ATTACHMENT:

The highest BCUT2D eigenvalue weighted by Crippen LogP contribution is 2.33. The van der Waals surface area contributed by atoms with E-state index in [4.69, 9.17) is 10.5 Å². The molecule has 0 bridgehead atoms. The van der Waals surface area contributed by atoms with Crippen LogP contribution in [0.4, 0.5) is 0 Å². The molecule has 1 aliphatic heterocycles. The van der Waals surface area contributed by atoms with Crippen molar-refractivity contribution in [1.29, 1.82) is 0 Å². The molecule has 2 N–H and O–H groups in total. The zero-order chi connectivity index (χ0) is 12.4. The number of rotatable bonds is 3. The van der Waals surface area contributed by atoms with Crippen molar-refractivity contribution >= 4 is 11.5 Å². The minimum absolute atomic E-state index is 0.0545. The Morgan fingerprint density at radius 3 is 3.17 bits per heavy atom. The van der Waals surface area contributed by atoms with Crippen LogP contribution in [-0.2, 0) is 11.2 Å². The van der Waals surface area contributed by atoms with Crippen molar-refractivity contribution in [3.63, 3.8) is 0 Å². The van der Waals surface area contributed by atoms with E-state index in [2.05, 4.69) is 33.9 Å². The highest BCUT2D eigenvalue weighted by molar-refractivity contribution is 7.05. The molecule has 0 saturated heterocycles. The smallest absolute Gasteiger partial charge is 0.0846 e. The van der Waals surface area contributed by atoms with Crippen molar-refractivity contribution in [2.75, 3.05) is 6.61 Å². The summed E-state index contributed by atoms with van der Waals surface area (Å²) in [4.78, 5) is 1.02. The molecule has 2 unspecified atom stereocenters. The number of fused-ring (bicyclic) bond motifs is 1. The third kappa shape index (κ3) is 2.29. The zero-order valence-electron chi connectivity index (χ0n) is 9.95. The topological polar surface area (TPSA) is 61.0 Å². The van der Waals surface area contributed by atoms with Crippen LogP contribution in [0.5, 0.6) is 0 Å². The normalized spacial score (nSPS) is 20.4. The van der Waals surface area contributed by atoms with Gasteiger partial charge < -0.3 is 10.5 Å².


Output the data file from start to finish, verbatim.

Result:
The highest BCUT2D eigenvalue weighted by Crippen LogP contribution is 2.33. The van der Waals surface area contributed by atoms with E-state index in [4.69, 9.17) is 10.5 Å². The molecule has 0 bridgehead atoms. The van der Waals surface area contributed by atoms with Crippen LogP contribution in [0.4, 0.5) is 0 Å². The molecule has 1 aliphatic heterocycles. The van der Waals surface area contributed by atoms with Crippen molar-refractivity contribution in [1.29, 1.82) is 0 Å². The molecule has 2 N–H and O–H groups in total. The zero-order chi connectivity index (χ0) is 12.4. The number of rotatable bonds is 3. The van der Waals surface area contributed by atoms with Crippen molar-refractivity contribution >= 4 is 11.5 Å². The minimum absolute atomic E-state index is 0.0545. The Morgan fingerprint density at radius 3 is 3.17 bits per heavy atom. The van der Waals surface area contributed by atoms with Crippen LogP contribution in [-0.2, 0) is 11.2 Å². The van der Waals surface area contributed by atoms with Crippen molar-refractivity contribution in [3.63, 3.8) is 0 Å². The van der Waals surface area contributed by atoms with E-state index in [2.05, 4.69) is 33.9 Å². The highest BCUT2D eigenvalue weighted by molar-refractivity contribution is 7.05. The molecule has 0 saturated heterocycles. The smallest absolute Gasteiger partial charge is 0.0846 e. The van der Waals surface area contributed by atoms with Crippen molar-refractivity contribution in [2.75, 3.05) is 6.61 Å². The summed E-state index contributed by atoms with van der Waals surface area (Å²) in [4.78, 5) is 1.02. The molecule has 2 unspecified atom stereocenters. The number of fused-ring (bicyclic) bond motifs is 1. The third kappa shape index (κ3) is 2.29. The zero-order valence-electron chi connectivity index (χ0n) is 9.95. The topological polar surface area (TPSA) is 61.0 Å². The van der Waals surface area contributed by atoms with Crippen LogP contribution in [0.5, 0.6) is 0 Å². The normalized spacial score (nSPS) is 20.4. The van der Waals surface area contributed by atoms with Gasteiger partial charge < -0.3 is 10.5 Å².